By Agence France-Presse
The NBA and its players union agreed on a plan for reducing player compensation should games be permanently cancelled amid the COVID-19 pandemic as commissioner Adam Silver said Friday it remained unclear when the league might be able to plan for a resumption of competition.
Silver, speaking to reporters on a conference call on the eve of what should have been the start of the NBA playoffs, said the league was “not ready to set a date of how long we can wait before we can no longer continue the season.
“Everything is on the table, including potentially delaying the start of next season,” he said, according to the Miami Herald. “We are not in position to make any decisions, and it’s unclear when we will be.
“We still don’t have enough information to make a decision.”
Silver spoke after the league confirmed that beginning on May 15, 25% of player salaries will be withheld from their bi-monthly wage payments.
The plan, agreed with the National Basketball Players Association, will “provide players with a more gradual salary reduction schedule” in the event that games are officially cancelled.
The collective bargaining agreement between the league and NBPA stipulates that compensation of all players will be reduced in the case of a “force majeure” event such as an epidemic or government order that forces loss of games.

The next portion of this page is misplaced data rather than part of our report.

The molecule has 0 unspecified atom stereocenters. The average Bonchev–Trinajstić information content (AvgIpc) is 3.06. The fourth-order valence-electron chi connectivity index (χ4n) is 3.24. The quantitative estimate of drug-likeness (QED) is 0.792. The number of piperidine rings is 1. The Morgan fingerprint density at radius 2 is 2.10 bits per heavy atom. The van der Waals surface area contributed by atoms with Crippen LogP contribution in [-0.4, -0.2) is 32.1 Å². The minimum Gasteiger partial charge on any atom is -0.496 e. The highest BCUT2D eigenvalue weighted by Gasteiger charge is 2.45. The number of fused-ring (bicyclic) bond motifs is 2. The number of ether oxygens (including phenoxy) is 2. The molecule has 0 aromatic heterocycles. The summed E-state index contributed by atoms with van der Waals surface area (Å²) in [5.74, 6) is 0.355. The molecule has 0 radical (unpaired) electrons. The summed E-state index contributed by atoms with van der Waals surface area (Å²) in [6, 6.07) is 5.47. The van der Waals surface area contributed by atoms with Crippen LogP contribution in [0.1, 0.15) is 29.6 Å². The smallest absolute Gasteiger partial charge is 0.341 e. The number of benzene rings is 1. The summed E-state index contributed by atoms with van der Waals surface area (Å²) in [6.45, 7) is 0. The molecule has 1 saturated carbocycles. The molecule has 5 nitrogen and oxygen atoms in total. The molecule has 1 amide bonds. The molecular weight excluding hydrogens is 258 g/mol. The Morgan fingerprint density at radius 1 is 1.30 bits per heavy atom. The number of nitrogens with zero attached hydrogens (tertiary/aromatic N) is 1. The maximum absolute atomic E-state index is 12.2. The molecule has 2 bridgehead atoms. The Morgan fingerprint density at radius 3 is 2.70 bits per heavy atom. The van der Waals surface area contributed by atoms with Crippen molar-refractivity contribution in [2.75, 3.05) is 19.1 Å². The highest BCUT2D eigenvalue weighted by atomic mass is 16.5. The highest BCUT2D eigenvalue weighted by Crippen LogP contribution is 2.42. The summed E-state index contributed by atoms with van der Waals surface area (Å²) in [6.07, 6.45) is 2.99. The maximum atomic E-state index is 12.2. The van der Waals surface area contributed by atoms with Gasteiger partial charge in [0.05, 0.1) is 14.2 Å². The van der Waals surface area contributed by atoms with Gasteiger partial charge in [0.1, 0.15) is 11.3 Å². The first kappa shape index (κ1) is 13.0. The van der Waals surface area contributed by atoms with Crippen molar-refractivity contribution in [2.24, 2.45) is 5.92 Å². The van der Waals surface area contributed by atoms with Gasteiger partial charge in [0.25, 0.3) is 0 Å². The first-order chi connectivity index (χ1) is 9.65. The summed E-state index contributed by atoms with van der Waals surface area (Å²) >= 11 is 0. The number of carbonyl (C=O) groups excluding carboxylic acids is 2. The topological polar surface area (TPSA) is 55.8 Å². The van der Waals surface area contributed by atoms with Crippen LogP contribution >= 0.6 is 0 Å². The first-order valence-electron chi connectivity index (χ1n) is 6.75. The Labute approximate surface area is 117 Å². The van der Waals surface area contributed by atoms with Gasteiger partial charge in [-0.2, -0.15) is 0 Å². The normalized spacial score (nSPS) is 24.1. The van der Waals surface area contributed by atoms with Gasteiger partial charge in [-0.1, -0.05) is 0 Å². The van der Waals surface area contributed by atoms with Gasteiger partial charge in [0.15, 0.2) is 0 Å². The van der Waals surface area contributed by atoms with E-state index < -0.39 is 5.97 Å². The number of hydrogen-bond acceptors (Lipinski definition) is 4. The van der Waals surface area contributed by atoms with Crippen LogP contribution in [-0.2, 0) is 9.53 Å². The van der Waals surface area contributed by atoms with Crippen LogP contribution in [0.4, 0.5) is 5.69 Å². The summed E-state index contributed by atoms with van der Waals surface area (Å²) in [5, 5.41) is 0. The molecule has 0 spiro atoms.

The amount of actual salary players will lose will ultimately be calculated based on the number of games missed.
The NBA suspended its season on March 11 after Utah Jazz Center Rudy Gobert tested positive for COVID-19.
Seven NBA players have been reported to have tested positive.
Silver acknowledged that the number was in fact higher but said that for privacy reasons the league would not be releasing the names of other players who were diagnosed with coronavirus.
Since March, large gatherings have been banned and shelter-in-place orders put in place across the United States, where more than 34,000 people have died of COVID-19.
While the national lockdown is estimated to have saved hundreds of thousands of lives in slowing the spread of the virus, the economic toll has been massive.
“My sense of NBA team owners is if they can be part of a movement to restart our economy, and that includes the NBA, they almost view that as a civic obligation,” Silver said, according to the Herald. “But there is no appetite to compromise the well-being of our players.
“We are not at a point yet where we have a clear path forward where we feel we can sit down with the players and say this is a way we can resume the season.”
Silver said that before it can resume play the league needs to see the number of new infections decreasing and the availability of large-scale testing increasing.